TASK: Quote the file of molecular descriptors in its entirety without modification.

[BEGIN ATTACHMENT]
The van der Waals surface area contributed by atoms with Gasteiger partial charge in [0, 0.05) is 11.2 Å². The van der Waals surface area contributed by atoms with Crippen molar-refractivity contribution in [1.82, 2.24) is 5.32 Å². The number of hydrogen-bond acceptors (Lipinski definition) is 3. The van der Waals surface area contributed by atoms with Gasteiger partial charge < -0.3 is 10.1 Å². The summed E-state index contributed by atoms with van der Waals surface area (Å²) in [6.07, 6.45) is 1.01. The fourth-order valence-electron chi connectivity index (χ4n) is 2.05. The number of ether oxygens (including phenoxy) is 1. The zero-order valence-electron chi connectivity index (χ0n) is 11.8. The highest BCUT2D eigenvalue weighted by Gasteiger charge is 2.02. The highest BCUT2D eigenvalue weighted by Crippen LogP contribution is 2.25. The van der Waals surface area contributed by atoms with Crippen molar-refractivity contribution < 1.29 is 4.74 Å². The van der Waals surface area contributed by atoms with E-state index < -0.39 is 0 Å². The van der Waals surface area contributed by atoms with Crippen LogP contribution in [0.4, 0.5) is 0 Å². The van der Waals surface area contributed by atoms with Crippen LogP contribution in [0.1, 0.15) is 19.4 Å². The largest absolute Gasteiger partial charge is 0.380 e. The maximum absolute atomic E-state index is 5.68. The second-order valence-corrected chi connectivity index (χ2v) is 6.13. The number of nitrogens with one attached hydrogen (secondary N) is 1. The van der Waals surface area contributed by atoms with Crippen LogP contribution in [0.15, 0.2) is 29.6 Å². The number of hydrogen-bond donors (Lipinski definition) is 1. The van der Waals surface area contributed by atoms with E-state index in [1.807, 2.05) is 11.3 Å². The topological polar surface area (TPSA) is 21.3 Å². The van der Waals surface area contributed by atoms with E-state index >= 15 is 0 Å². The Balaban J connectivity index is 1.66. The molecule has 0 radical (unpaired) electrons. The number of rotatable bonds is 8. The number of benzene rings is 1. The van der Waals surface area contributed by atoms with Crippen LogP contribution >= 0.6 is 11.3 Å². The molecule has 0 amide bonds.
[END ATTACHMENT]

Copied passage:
The van der Waals surface area contributed by atoms with Gasteiger partial charge in [0, 0.05) is 11.2 Å². The van der Waals surface area contributed by atoms with Crippen molar-refractivity contribution in [1.82, 2.24) is 5.32 Å². The number of hydrogen-bond acceptors (Lipinski definition) is 3. The van der Waals surface area contributed by atoms with Gasteiger partial charge < -0.3 is 10.1 Å². The summed E-state index contributed by atoms with van der Waals surface area (Å²) in [6.07, 6.45) is 1.01. The fourth-order valence-electron chi connectivity index (χ4n) is 2.05. The number of ether oxygens (including phenoxy) is 1. The zero-order valence-electron chi connectivity index (χ0n) is 11.8. The highest BCUT2D eigenvalue weighted by Gasteiger charge is 2.02. The highest BCUT2D eigenvalue weighted by Crippen LogP contribution is 2.25. The van der Waals surface area contributed by atoms with Crippen molar-refractivity contribution < 1.29 is 4.74 Å². The van der Waals surface area contributed by atoms with E-state index < -0.39 is 0 Å². The van der Waals surface area contributed by atoms with Crippen LogP contribution in [0.4, 0.5) is 0 Å². The van der Waals surface area contributed by atoms with Crippen LogP contribution in [0.1, 0.15) is 19.4 Å². The largest absolute Gasteiger partial charge is 0.380 e. The maximum absolute atomic E-state index is 5.68. The second-order valence-corrected chi connectivity index (χ2v) is 6.13. The number of nitrogens with one attached hydrogen (secondary N) is 1. The van der Waals surface area contributed by atoms with Crippen LogP contribution in [0.15, 0.2) is 29.6 Å². The number of hydrogen-bond donors (Lipinski definition) is 1. The van der Waals surface area contributed by atoms with E-state index in [1.807, 2.05) is 11.3 Å². The topological polar surface area (TPSA) is 21.3 Å². The van der Waals surface area contributed by atoms with E-state index >= 15 is 0 Å². The Balaban J connectivity index is 1.66. The molecule has 0 radical (unpaired) electrons. The number of rotatable bonds is 8. The number of benzene rings is 1. The van der Waals surface area contributed by atoms with Crippen LogP contribution >= 0.6 is 11.3 Å². The molecule has 0 amide bonds.